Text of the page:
I learned early on that my grandfather Dr. Henry M. Morris was a great man. Not just a good man, mind you, but a truly great and remarkable man, specially gifted by God to perform a vital work for the Kingdom.
As a child, I was unaware of the many books he had written, the multitudes who had heard him speak, or even of the early formation of ICR. I simply knew that everywhere my grandfather went people would enthusiastically share testimonies about the impact he had made on their lives. Such outpourings of gratitude were genuinely uncomfortable for him. But with a gracious humility that characterized his life, he deflected all glory and praise to God.
The same was true on the subject of giving. As I grew into a young man, he told me on several occasions that he never liked to ask for financial support, believing that God would supply our needs through His people. He rarely wrote on the subject (believe me, I’ve looked) but when he did, his focus was nearly always on sowing with ICR, not simply contributing to our work.
ICR recently republished a rare Days of Praise devotional on giving, first written by my grandfather in 1996. His analysis of biblical sowing perfectly expresses the correct desire all believers should have if we truly wish to honor God and His Word. There is simply no better way I could say it, so I’ll let our founder speak for ICR.
Not Giving, but Sowing
Henry M. Morris, Ph.D.
“But this I say, He which soweth sparingly shall reap also sparingly; and he which soweth bountifully, shall reap also bountifully.” (2 Corinthians 9:6)
As John Calvin pointed out long ago in expounding this key passage, “we are not giving, but sowing” when we contribute of our financial means to the work of the Lord, for it miraculously is considered by the Lord of the harvest as seed sown in the soil of the hearts of men.
And it is a rule of the harvest that, other things being equal, the more seed planted, the more harvested. He who is deficient with his seed must necessarily anticipate a meager crop.
Of course, a bountiful harvest presupposes not only an abundance of seed but also good soil, properly prepared, watered, and cultivated. It is no good simply to give money to anyone or any cause any more than it is good simply to throw seed on a rocky slope or city street or weed-infested yard. One is responsible to give where God’s Word is honored—not just to give, but to give responsibly.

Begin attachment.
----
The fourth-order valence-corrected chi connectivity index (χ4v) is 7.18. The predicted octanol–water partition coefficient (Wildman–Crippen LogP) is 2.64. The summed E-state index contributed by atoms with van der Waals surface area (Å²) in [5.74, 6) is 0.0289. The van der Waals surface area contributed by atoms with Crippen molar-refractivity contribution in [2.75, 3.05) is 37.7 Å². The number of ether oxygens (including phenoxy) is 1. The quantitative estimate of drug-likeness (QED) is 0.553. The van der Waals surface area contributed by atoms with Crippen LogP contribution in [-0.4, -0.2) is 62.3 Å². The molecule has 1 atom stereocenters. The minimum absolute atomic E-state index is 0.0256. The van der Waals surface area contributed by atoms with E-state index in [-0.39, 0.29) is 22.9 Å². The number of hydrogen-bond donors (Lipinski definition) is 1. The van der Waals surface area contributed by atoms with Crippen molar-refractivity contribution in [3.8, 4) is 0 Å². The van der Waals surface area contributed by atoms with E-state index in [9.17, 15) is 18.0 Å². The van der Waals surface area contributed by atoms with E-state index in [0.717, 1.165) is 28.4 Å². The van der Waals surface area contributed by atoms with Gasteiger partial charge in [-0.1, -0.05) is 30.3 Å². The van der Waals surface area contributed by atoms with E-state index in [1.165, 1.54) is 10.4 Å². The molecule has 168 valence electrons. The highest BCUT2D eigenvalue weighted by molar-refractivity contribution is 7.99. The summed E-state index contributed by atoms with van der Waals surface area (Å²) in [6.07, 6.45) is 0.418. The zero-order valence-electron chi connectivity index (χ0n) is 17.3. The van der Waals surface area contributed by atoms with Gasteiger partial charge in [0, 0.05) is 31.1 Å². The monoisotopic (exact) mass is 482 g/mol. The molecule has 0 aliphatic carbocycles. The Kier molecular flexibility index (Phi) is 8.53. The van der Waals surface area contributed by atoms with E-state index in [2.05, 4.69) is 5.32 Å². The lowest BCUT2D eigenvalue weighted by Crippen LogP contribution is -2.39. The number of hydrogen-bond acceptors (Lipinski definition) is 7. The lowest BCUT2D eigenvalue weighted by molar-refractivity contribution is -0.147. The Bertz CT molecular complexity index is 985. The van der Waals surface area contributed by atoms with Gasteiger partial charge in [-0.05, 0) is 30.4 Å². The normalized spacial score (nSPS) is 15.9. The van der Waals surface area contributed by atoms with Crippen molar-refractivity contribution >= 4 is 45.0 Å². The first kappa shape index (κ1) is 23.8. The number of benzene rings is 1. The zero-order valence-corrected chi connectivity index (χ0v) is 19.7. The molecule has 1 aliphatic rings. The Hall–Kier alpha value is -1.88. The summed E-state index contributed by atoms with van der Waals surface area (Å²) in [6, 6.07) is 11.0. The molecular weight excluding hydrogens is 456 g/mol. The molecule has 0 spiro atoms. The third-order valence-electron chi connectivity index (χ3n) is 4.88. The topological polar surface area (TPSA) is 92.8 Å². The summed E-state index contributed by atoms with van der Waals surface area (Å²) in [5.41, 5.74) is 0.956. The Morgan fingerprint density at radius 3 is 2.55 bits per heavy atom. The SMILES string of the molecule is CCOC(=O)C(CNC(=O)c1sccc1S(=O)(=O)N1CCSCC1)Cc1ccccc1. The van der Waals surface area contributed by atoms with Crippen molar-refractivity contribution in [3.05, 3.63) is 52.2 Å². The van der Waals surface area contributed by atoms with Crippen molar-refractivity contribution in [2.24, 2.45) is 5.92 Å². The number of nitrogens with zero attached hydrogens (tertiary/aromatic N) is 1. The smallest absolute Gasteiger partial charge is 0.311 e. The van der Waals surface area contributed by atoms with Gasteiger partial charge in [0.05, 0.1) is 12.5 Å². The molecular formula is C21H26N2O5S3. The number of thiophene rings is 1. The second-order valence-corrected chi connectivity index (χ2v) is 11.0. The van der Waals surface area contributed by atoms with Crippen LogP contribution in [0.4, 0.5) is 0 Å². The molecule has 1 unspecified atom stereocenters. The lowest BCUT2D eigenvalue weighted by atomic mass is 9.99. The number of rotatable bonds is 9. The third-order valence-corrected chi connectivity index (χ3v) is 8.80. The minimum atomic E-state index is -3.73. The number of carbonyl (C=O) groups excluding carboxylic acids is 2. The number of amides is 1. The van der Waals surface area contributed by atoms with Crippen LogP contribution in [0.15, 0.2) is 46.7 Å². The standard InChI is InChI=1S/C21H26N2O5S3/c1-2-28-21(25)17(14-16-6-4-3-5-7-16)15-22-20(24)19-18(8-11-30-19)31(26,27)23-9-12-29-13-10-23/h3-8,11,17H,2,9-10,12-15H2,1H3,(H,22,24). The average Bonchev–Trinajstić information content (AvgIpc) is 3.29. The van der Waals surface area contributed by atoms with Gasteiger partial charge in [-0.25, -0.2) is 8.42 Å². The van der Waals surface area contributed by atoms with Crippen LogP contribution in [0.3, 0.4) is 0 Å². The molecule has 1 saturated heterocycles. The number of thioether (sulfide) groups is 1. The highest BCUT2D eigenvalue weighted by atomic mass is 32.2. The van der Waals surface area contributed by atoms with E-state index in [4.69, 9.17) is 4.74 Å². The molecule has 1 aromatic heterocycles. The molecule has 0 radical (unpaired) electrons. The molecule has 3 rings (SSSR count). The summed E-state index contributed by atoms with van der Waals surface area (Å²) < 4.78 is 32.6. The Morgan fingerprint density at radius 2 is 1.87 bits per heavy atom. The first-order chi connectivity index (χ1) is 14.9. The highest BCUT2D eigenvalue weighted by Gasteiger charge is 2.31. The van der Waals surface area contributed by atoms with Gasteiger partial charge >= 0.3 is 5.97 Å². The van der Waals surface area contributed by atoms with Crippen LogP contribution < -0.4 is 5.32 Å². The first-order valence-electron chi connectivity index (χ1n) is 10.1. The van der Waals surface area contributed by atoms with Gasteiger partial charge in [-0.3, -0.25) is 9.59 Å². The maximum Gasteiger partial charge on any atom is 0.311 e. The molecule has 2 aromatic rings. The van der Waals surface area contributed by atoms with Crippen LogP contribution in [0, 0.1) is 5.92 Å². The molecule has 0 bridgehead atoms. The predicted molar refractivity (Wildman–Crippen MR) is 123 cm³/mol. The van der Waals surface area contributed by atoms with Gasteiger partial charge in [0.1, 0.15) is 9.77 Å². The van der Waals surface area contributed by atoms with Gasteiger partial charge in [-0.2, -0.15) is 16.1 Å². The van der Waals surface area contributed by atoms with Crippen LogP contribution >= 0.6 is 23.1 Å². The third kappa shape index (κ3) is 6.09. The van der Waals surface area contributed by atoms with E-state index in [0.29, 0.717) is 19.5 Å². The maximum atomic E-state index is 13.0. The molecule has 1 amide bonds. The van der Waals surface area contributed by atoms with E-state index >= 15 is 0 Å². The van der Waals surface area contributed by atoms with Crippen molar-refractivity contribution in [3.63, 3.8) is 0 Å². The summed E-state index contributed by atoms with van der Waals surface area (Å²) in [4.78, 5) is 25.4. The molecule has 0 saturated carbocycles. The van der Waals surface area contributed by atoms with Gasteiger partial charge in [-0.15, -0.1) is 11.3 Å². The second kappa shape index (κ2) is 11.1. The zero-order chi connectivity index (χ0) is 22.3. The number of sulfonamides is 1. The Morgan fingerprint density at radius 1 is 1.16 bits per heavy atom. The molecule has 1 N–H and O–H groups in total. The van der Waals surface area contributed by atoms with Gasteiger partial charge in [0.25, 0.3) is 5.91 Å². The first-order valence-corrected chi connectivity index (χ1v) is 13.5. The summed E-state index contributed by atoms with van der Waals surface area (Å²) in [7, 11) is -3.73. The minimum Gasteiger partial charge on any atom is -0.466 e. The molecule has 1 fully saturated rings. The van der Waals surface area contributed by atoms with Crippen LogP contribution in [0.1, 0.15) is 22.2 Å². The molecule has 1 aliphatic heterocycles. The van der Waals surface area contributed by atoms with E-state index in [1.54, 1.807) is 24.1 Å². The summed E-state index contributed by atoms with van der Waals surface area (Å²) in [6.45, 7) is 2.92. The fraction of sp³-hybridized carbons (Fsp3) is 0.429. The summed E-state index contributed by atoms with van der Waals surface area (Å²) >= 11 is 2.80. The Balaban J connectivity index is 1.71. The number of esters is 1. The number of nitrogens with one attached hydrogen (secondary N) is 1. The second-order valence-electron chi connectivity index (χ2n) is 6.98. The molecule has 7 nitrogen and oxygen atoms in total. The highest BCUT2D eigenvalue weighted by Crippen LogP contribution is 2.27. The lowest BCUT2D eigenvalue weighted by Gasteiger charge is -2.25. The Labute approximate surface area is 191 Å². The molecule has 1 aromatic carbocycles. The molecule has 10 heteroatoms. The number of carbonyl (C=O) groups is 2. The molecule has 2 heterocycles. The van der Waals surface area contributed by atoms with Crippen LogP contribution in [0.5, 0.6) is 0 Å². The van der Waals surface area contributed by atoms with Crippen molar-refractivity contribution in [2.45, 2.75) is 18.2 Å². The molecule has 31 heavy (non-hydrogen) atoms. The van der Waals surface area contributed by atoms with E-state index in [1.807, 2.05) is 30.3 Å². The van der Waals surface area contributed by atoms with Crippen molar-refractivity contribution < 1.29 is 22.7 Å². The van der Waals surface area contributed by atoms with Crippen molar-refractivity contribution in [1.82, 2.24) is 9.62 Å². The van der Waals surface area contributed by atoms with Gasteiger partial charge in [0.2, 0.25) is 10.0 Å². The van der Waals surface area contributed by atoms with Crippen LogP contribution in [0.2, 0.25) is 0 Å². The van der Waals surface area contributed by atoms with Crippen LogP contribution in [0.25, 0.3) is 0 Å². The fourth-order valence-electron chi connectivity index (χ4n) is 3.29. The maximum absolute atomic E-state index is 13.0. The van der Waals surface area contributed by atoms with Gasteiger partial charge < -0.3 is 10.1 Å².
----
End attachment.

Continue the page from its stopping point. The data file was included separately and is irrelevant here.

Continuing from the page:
Furthermore, even though an abundant harvest is promised, the motive in giving is also vital. The harvest is souls—not gold! “God loveth a cheerful giver”—not a conditional giver (v. 7). “He that giveth, let him do it with simplicity” (Romans 12:8). Often God does bring financial blessing to a Christian who has proved faithful in the grace of giving, but this is so he can give still more and thus lay up still more treasure in heaven. “For unto whomsoever much is given, of him shall be much required” (Luke 12:48). “Therefore,” as Paul said, “. . . see that ye abound in this grace also” (2 Corinthians 8:7).
And as we give, we must never forget that Christ has given more: “For ye know the grace of our Lord Jesus Christ, that, though he was rich, yet for your sakes he became poor” (2 Corinthians 8:9).1
Eight years ago this month the Lord called my grandfather home to heaven. Since that time, God has faithfully supplied for ICR through His people—just as my grandfather believed. As long as ICR continues to honor God and His Word, we trust that you, our supporters, will keep sowing with us through your prayers and gifts to accomplish the work He wants us to do until Christ returns.
- Morris, H. M. Not Giving, but Sowing. Days of Praise, December 4, 2013.
* Mr. Morris is Director of Donor Relations at the Institute for Creation Research.